UNLIKE SOME OF HIS FELLOW DRIVERS, LARSON WON'T GET FIGHTING MAD
Kyle Larson can't imagine getting angry enough to take a swing at another driver-because of the potential consequences.
Naturally enough, the fisticuffs between Kyle Busch, Joey Logano and their crew members made for animated conversation at Phoenix International Raceway -- site of Sunday's Camping World 500 -- where the chief combatants were summoned to a Friday morning your-attendance-is-requited meeting in the NASCAR transporter.
After Logano's Ford collided with Busch's Toyota on the final lap last Sunday at Las Vegas, Busch launched an overhand right at Logano on pit road and the melee followed.
Larson, on the other hand, can't see himself in a similar situation. Most sources list Larson as 5-foot-6, 130 pounds, but both those numbers may be generous.
"Look at how big I am," Larson said with a chuckle. "I can't do that. Joey has got probably about two feet longer reach on me, too. No, but, I'm not the fighting type. I don't think I've ever been mad enough that I have ever wanted to punch somebody, mainly probably because I'm scared that I am the one that is going to get beat up.
"No, I don't know. Maybe I'm small enough, too. ... I'm a lot smaller than most of the other drivers that maybe they will see the disadvantage while they are walking over to my car and won't punch me. But that was pretty exciting last week."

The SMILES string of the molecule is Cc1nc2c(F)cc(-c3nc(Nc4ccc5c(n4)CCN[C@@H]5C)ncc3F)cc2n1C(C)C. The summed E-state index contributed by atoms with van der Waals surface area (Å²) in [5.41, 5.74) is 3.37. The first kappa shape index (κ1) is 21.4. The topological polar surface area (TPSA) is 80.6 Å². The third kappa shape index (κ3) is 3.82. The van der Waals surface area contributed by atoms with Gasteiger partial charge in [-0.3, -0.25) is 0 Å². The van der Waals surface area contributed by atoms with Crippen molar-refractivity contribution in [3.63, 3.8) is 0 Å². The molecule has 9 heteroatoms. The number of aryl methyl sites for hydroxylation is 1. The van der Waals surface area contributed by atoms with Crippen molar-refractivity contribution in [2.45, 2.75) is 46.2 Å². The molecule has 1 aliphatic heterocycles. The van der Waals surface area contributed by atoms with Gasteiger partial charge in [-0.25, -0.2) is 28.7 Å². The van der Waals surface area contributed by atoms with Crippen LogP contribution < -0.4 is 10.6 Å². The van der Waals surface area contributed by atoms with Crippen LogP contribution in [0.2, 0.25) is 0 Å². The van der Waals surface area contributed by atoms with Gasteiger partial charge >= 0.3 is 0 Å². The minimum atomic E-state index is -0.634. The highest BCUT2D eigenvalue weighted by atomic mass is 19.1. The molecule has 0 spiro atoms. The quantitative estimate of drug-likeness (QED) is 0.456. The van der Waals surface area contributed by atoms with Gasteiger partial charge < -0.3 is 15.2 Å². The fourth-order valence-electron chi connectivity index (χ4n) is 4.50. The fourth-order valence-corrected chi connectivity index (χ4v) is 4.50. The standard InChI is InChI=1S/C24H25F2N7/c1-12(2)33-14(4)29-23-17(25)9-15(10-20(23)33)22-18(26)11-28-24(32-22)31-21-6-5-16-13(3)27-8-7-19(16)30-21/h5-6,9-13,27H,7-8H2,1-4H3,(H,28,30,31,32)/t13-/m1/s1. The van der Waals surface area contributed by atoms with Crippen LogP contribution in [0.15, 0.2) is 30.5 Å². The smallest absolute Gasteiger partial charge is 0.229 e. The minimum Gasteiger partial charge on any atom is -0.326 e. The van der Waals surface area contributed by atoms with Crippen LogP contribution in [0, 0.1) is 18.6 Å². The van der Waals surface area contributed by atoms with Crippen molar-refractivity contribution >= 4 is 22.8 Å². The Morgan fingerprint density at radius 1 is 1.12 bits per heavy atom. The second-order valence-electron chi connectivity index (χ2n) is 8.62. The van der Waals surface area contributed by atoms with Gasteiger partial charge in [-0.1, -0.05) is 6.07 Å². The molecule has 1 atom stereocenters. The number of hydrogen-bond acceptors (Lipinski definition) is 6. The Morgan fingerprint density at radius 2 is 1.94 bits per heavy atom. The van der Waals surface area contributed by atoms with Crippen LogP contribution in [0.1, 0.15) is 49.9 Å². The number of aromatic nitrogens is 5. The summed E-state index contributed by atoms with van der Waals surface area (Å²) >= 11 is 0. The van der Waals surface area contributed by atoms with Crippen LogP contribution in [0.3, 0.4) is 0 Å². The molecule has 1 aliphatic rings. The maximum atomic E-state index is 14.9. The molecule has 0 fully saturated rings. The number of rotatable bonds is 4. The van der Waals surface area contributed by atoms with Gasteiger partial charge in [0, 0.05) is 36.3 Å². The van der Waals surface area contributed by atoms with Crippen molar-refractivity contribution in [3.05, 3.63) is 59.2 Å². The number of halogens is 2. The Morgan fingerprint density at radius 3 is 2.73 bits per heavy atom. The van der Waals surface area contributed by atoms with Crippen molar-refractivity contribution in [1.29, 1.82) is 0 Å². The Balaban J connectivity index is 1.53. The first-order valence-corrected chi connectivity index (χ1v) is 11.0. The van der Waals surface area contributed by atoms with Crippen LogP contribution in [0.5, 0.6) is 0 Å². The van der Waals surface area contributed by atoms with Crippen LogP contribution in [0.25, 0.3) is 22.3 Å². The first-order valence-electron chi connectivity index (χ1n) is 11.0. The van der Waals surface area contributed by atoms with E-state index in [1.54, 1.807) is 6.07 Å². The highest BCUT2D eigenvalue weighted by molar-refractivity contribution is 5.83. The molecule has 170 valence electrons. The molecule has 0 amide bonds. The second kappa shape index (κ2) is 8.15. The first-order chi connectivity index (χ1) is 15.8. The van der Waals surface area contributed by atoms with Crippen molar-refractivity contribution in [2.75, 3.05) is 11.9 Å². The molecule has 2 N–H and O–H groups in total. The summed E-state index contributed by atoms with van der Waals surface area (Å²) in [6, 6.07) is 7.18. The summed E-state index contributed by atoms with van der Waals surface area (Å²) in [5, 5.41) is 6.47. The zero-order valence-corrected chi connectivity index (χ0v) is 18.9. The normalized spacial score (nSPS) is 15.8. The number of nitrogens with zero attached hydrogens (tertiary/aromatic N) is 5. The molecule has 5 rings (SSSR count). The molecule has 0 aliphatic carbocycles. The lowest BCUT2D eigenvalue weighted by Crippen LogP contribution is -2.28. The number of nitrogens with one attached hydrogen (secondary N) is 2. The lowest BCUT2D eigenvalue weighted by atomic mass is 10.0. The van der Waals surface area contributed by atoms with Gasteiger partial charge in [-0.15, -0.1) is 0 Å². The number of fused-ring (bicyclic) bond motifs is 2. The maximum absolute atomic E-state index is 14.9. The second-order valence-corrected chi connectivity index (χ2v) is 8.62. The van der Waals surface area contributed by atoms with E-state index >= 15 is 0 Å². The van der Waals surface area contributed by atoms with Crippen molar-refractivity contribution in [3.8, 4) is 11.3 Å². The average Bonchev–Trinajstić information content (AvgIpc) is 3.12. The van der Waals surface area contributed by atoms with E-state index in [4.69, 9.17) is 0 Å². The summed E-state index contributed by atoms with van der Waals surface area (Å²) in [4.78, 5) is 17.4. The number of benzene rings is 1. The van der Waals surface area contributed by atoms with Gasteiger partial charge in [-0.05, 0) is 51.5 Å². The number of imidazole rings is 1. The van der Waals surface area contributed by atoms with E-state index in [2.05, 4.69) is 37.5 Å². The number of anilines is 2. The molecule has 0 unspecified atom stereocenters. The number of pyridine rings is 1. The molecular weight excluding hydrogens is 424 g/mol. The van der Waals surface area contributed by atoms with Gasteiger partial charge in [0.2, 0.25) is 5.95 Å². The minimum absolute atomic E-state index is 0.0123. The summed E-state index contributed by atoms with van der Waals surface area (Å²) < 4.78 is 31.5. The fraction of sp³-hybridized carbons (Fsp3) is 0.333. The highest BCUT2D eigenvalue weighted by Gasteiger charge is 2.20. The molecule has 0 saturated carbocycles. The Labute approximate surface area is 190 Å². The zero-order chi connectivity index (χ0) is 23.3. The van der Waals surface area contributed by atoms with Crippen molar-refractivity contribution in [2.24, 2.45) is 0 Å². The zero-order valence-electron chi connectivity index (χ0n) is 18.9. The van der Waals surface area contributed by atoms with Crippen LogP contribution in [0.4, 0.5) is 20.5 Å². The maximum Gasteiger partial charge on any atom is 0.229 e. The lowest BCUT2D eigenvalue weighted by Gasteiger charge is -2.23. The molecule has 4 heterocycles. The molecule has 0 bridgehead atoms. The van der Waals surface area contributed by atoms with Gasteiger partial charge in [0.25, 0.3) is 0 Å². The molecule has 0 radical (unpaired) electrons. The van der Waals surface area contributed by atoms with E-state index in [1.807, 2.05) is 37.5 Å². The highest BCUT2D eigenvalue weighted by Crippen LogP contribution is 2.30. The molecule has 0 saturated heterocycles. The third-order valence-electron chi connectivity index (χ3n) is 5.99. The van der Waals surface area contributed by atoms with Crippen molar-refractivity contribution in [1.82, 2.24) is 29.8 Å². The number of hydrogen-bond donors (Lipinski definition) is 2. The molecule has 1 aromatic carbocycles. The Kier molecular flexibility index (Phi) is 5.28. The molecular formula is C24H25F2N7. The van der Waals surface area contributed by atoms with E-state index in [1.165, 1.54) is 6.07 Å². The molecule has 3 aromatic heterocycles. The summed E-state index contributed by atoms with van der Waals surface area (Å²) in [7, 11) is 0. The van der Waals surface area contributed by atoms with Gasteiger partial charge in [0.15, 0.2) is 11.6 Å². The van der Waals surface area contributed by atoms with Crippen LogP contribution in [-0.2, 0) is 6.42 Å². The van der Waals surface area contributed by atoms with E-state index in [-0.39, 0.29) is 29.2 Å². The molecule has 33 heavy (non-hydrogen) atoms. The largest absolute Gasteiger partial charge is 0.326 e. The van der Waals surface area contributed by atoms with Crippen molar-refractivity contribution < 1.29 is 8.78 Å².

Ryan Blaney likewise said he doesn't have the temperament for fighting, but he could see himself getting angry enough to want to throw a punch.
"Yeah, anyone can get that upset," Blaney said. "The Pope can get that upset. It's human nature. Anyone can get that upset to do that. Whether you act on it or not, that's your own personal choice you make. It's just passionate racers.
"People have passion for certain things, and sometimes the passion gets the best of you."
TIRE ISSUE SENDS HAMLIN TO REAR FOR SUNDAY'S RACE
Denny Hamlin got "screwed" during the first round of Monster Energy NASCAR Cup Series qualifying.
No, another competitor didn't impede Hamlin's progress on his run. Crew chief Mike Wheeler described what happened in a tweet on Friday night.
"Ran over a screw in Q1, came in 15 psi lower," Wheeler posted about the cut tire that resulted. "NASCAR no longer allows changes. Tried to pump up for Q2, but didn't work. Bummer. #startinglast"
During the offseason, NASCAR instituted a rule requiring drivers to start the race on their qualifying tires, and tires may be changed only in the case of a factory defect.
With the pumped-up tire, Hamlin nevertheless qualified 19th. Though he'll have to start from the back of the field in Sunday's Camping World 500 because of the tire change, he will retain the pit stall he earned with the 19th pick.
Hamlin tweeted that the rule "bit us big time. Run over something, get a flat, can't continue (although we tried) and have to start in the back for it."
--- NASCAR Wire Service / Reid Spencer ---